4th-7th Steepings: It is already hitting me, sweats and everything along with the sweet mouth feel, all of these steepings serve to enhance the chaqi and mouth feel, it is not extremely sweet like i hear about other yiwu teas this being the first raw yiwu i’ve tired i’m pleasantly surprised and looking for more.
8th-11th steepings: I’m fully loaded with tea magic, where did you find this liquidProust? its all chaqi and tea drunk now, body sweats and everything
This tea is good for a experiencing good and pretty fast chaqi at least for me, its a very good enjoyable aged puerh.
However its taste profile is elusive leading me to try drinking more before I make anything conclusive.
I suspect however this tea lost its flavor profile in exchange for chaqi, so much so it manages to stand on this alone and would definitely recommend this to fans of puerh.
More Yunnan, which is always a good thing as far as I’m concerned. I said most of this in my last tasting note, but I love the chocolate/pecan/brown sugar combination showcased by this tea. I also love it for its depth, and layers, of flavour – it’s more complex than it first appears (and so very fittingly named.) I’m sad that LP doesn’t blend any more…he’s put some good stuff my way.
Finally getting around to trying this one (it’s been a long time!) I like that the base is a combination of Yunnan and Sun Moon Lake, because those are two of my favourites where black teas are concerned. Any tea with either of those as a base is most likely going to be a winner with me. This one’s no exception, although it’s got a lot more going on than just the base.
I’m still stuck on the base for the moment, though. It’s rich and malty, with heavy, thick cocoa notes that are almost drying – it comes across as a little brisk initially, but that fades as it cools. There’s a really nice dark chocolate vibe straight off. The mid-sip brings more of the other flavours into play, beginning with a prominent nuttiness. That’s no surprise, as there was a huge whole pecan in my scoop of leaf. More unexpected was the fruitiness, which is reminiscent of a thick red-fruit/berry syrup. It’s an interesting in combination with the chocolate and pecan – very dessert-like. Further cooling brings out more of a smooth sweetness – caramel, vanilla, a hint of cream. It’s a great way to round off.
I brewed 1.5 tsp of leaf for 4 minutes in boiling water, and added a splash of milk. I might perhaps try it with a touch of sugar next time – I think that would make it more truly a dessert tea right from the get-go, and perhaps smooth out the initial roughness a little. I like this one, though. It’s my kind of tea.
I wasn’t sure what I was thinking when drinking this late tonight…..I wanted to play Elder Scrolls V: Skyrim for an hour or two, while drinking tea, and I ended up getting enough energy to play for nearly 3.5 hours…. (o_o)I happened to drink a few teas while playing video games, too, so in between slaying dragons and whatnot, I managed to make a few notes along the way…..I didn’t want to concentrate on gong fu cha with this tea, so I went ahead and brewed in Western-style in a big pot (there was about 8-9 grams left, made in a 200 ml pot)…..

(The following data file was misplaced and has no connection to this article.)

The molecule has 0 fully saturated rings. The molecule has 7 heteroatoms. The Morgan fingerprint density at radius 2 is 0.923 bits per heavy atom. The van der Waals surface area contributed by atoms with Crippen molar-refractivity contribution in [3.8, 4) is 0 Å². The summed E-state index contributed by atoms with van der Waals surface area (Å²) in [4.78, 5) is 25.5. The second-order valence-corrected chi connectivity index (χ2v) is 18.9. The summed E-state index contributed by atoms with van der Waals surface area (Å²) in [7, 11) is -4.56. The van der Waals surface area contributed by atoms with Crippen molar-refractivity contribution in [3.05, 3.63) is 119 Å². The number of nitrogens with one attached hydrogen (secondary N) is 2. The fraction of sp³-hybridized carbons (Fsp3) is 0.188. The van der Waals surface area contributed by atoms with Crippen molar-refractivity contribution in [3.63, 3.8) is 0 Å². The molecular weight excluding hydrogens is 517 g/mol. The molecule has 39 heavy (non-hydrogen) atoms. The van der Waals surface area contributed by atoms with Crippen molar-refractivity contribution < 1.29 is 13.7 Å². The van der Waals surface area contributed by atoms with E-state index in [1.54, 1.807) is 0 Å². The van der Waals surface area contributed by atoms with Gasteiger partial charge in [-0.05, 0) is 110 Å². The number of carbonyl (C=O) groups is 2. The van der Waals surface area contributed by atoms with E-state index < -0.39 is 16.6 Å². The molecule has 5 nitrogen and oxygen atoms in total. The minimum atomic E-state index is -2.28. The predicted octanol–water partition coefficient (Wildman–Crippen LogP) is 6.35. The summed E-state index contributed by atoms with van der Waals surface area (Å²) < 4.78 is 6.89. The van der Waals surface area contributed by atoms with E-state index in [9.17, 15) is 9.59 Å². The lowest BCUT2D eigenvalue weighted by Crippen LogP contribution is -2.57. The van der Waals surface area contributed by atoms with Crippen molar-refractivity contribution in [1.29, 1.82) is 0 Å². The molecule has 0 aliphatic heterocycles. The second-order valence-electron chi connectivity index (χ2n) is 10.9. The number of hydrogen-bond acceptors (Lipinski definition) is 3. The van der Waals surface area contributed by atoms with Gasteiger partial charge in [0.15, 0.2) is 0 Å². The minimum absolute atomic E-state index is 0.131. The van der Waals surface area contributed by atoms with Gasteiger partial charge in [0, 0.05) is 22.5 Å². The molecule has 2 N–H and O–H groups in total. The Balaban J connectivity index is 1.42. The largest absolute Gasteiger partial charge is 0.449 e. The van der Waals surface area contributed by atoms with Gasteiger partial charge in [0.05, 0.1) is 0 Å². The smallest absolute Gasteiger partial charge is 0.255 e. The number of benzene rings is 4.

1st Steep: 2 minutes, 195 F. Light roasted notes, slight coffee taste, and a bit of a sweet nutty (almonds? pecans?) note.
2nd Steep: 3 minutes, 200 F. More coffee notes (similar to smelling a tin of coffee), thick mouthfeel, and more pecans and/or almonds.
3rd Steep: 6 minutes, 200 F. A lot of coffee flavors & roasted pecans. A bit mouth-drying, but not too terrible.
I got a grabbie of Liquid Proust teas when LPT closed and this is one of them. (I really appreciate that awesome deal I got.) It’s an interesting one because it has the natural sweetness of amancha that I’m not sure why other tea places don’t use to sweeten their tea. It’s definitely sweet and a ton better than things like splenda! I can notice only a little bit of amancha within the dancong, but a little goes a long way. I’m not sure where the peachy flavor is coming from, the dancong or the amancha but it’s a nice note. Sweetness and peach. I don’t usually go for this kind of oolong but I like this one. It also doesn’t get overbrewed.
Steep #1 // 2 teaspoons // rinse // few minutes after boiling // 2 minute steep
Steep #2 // few minutes after boiling // 3 min
Flavors: Peach, Sweet
I was drinking this on Saturday evening before bed, but with the result of it being a black tea, my bedtime came later. Ha-ha. I oftentimes will have a sample of oolong, shou, or green tea prior to bed, but I’ve been in the “drinking down my samples” mood. I’ve acquired more tea through swaps with friends, rather than the actual tea that I own, so it is my goal to have everything finished by next summer. Ha-ha. I think that this one here is the last of the LP tea blends. I may be wrong, but I’ll find out after digging down to the bottom of the tea sample boxes…..
Notes: Creamy vanilla; almost reminds me of pancakes.
Edit: This was not from a swap, but the “sipdown” stuff will get thrown into those boxes as well. ;P
Flavors: Creamy, Vanilla